On the other hand, there also seems to be some deeper unity. 1A makes you less depressed. 2A – well, we keep hearing all these studies, some of them from Dr. Carhart-Harris himself, showing that magic mushrooms treat depression really well. Not just as a once daily medication, but in the sense that one trip on mushrooms can make you long-term – maybe permanently – less depressed. This is pretty weird. Blocking 2A makes you less depressed? But stimulating 2A also makes you less depressed, in a different and more permanent way? What’s going on?
CH&N argue: both 1A and 2A promote coping with stress. 1A promotes “passive coping”. 2A promotes “active coping”.
Passive coping is basically being stoic, having a stiff upper lip, and waiting it out. Imagine you’re at some kind of terrible job and your boss is bullying you all the time and you can’t stand it and you get depressed and anxious. Your psychiatrist gives you an SSRI (or BuSpar, or Viibryd, or some other 1A stimulator) and now, you can stand it. Your boss is still just as mean. Your life is still just as bad. But you sort of shrug, think “what can I do?” and get back to work. This isn’t the most inspiring story, but it’s better than alternatives like “being a wreck” or “snapping and attacking your boss”. Did I mention that 1A is known to decrease impulsivity and aggression? Makes sense.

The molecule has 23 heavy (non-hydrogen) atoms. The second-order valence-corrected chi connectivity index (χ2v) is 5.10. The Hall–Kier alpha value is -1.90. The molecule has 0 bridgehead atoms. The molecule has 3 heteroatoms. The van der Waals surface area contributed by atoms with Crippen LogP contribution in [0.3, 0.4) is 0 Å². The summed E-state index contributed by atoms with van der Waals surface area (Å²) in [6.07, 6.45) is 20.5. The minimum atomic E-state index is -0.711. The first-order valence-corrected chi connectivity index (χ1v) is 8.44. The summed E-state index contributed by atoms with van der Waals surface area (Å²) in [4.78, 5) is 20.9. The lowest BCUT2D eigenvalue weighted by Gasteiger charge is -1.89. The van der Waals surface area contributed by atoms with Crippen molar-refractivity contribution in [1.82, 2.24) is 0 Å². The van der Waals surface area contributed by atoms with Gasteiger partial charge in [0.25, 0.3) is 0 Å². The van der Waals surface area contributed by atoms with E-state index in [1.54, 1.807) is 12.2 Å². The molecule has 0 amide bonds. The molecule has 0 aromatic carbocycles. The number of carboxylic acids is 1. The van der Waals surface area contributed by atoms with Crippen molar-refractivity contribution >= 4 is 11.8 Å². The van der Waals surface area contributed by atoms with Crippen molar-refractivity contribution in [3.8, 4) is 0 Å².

Active coping is…uh…sort of unclear from the paper. It sounds like it should mean working to solve the problem – quitting your job, finding a way to stand up for yourself. Heck, even snapping and attacking your boss would tie in with the psychosis angle. This is…not exactly where CH&N go, as far as I can tell. Active coping is like…an LSD trip? It’s some kind of grabbing the brain and shaking it, in the hopes that maybe when it settles it will be in a state that’s better able to deal with whatever’s going on. This sort of makes sense, insofar as big steps like quitting your job might require a lot of mental shake-up to consider. It seems to have something to do with a process of increased plasticity, becoming bolder to avoid getting trapped at local minima, and increasing the information-theoretic entropy of brain states. This definitely sounds like the sort of thing that can cause psychosis, and maybe it sounds like the sort of thing that might help?
MDMA, a strong 2A agonist, is currently in Phase III trials as a treatment for post-traumatic stress disorder. It looks really promising. Under CH&N’s theory, this makes a lot of sense. If you have trauma, your thoughts get stuck in some pattern which is useful for dealing with or avoiding the traumatic situation – for example, an abused child learns to be suspicious and afraid of everybody. People do therapy for years trying to cast off these thought patterns; they know they’re no longer adaptive, but they just can’t get rid of them. On MDMA – and especially in MDMA-assisted therapy – people find it easy; the usual metaphor is calcified thought patterns suddenly become fluid and re-writable. Is this the sort of “increased plasticity” that CH&N describe?